My complicated problem child. Nay Nay is mostly fine. Really. But, I’m realizing fall is very tough on him. He’s showing signs of a slight colitis flare. No diarrhea (he never has diarrhea, just super stinky poop that slightly changes consistency) and his eating habits change. He backs off hay and stops being an eating machine. At this point, he’s still eating, but not eating the same way? He eats his fibre beet every night (thank you.) and does eat his night time grain. Breakfast grain is hit or miss. He is eating chopped hay, but is back to only wanting store bought chopped hay vs my home chopped hay. I may need to experiment with what I chop. I’m sure he’ll eat mostly chopped alfalfa, but I try to get a little orchard in it. I might just need a fancier cut of orchard to chop or a nice timothy. So, I may purchase chopping hay specifically for this purpose. I don’t mind buying chopped hay for him (and if he’ll ONLY eat that, so be it), but at $25/bag, I’d prefer to supplement it with home chopped hay. I’ll play around this weekend.

Handsome boy. I did end up clipping him as well

He’s more iffy with long stem forage (which makes sense because long stem forage isn’t great on the gut of horses with colitis). He does eat at the round bale, but not for hours at a time. At night, he’ll eat some steamed orchard grass hay, some alfalfa, and some steamed alfalfa. I’ve just been steaming him whatever and seeing what he’ll eat. I may actually try steaming orchard, letting it dry, then chopping it. That way if there is any dust, it’s gone… that might be something to try…

Despite all of that, he’s been LOVELY to ride when I have ridden. I haven’t taken many lessons (1 in October), but he was a gem. I then had an unexpected hiatus because of truck issues (keep reading) but this past weekend he was LOVELY again and yesterday I snuck out a lunch and again, wonderful.

Honestly? He’s just been quiet and fun to ride. He’s getting his leads. Our trot is SO MUCH BETTER (we started halting and backing at the walk before we trot and that improved our trot so much). And other than dying at the in gate going left, life is good. Yesterday I just working on cantering over a little 12″ fence on a circle in both directions, holding the lead, and it felt great. He also held his right lead canter on a tiny circle when a buggy (he HATES buggies) came down the road and listened to me vs losing his mind. The only thing I could thing do do was canter a small circle as I just picked up the canter and didn’t want to stop. And? it worked. He said OK. I’ll focus.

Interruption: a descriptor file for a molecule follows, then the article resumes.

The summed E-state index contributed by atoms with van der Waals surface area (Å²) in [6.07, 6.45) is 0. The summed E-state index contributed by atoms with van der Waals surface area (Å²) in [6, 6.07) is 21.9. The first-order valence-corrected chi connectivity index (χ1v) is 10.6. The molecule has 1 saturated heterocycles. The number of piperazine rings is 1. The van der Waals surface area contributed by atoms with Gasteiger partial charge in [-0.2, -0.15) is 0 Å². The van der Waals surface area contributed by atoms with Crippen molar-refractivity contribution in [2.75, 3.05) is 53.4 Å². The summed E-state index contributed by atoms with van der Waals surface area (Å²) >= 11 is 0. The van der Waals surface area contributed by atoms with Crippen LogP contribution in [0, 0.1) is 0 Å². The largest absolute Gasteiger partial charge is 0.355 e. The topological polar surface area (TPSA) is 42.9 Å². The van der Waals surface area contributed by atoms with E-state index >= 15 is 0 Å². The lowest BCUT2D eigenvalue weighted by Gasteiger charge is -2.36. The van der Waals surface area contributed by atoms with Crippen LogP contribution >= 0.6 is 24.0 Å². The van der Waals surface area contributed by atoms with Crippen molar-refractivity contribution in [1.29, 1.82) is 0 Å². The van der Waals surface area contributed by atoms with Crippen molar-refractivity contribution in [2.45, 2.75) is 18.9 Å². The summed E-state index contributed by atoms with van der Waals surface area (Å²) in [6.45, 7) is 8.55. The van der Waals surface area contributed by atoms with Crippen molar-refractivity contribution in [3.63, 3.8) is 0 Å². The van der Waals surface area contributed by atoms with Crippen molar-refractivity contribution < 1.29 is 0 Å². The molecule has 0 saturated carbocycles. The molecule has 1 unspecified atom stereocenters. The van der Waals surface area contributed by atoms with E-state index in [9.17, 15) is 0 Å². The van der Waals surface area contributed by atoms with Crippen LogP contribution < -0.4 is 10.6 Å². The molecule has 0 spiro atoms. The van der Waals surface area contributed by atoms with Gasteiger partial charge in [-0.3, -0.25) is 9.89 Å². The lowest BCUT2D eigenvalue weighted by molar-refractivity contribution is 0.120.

Post ride snooze. I feel like half his hair has already grown back!

Anyway, nothing has been exciting, but it’s been GOOD. Good is great.

The Truck:

Yes, my truck gets its own update. Unfortunately.

A couple of weeks ago I went outside to turn my truck around so I could hitch up the trailer (plan was to clip Nay Nay that afternoon but I needed to connect the trailer so I could tie him to it). As I was backing up the trailer, I found myself flying backwards with my foot on the ground. I lost my brakes. Completely. Thanks to my e-brake, I was able to stop in my neighbor’s yard, but it was absolutely terrifying.

Thankfully, AAA towed the truck over to our garage who fixed the right front brake line (it appears the left front line was replace when they replaced a front caliper in August) so our front lines are good to go. The back lines were replaced a few years ago. So, we should be OK, but I’m still slightly terrified to drive.

Maryland 5* Recap

I’m about 12 blogs behind because I’m too tired to blog, but I might as well post a little bit about my favorite event of the year, Fair Hill.

I cut back my volunteering significantly this year because I’ve just been so burned out. In the end, I just worked the in gate for Young Event Horse jumping on Thursday and Friday and while I could have done more, I’m OK with this for this year.

Just gives you an idea of the conditions…

I’ll be honest, Thursday was…less than great. I LOVE working the in gate. It’s one of my favorite volunteer jobs–you get to chat with the rider before they ride, see the horses up close, almost get taken out (thanks Mike), and overall, it’s just a good job, but Thursday? Thursday was… in less than ideal conditions. It was raining for a while. Then there was a deluge. And, let’s be real, after a while, it doesn’t matter how many rain coats you have, you can’t really stay dry. But, waterproof pants ARE the way to go. What Thursday did have going for it was 1. It wasn’t cold and 2. I spent a good amount of time standing in the horse ambulance (which was parked in the wrong place, but whatever) and 3. I had my truck parked near the in gate which let me sit down when needed.

And then the rain got worse… I was very impressed by the last few horses who were going around the course in pretty much a deluge. No video of them as I was trying (and failing) to stay as dry as possible, but… Condition were less than ideal. The ground stayed surprisingly good.

Much prettier morning!!

But for as bad as Thursday was, Friday was GORGEOUS. The footing was surprisingly good, mucky in spots, but decent.

There was some communication issues first thing in the morning with the announcer. I found out later that they didn’t have a radio for the first 6 riders so they were just guessing who was on course. This led to mistakenly calling the first rider as Boyd Martin vs whoever it actually was (I don’t have the order in front of me). But, it did lead to one of my favorite interactions of the day.

Trusty post

Boyd came down early to watch. Near the in gate in a holding area where the next rider can watch, warm up, or walk around. They have a true warmup area up the hill, but they can also warm up a touch near the gate. One the previous rider finishes, they can school the water/look at jumps/warm up in the ring. Anyway, Boyd was the second rider and more or less followed the first rider down to see what the course looked like. As the announcer was announcing all of Boyd’s accolades and accomplishments, information on his horse, and other such information, Boyd looks down at me and with a straight face says, “you know, I’m Boyd Martin.” The only thing I could think to say back was, “ya think?” But in hindsight, “No shit,” would have been a better response. Anyway, that was my entertainment of the morning.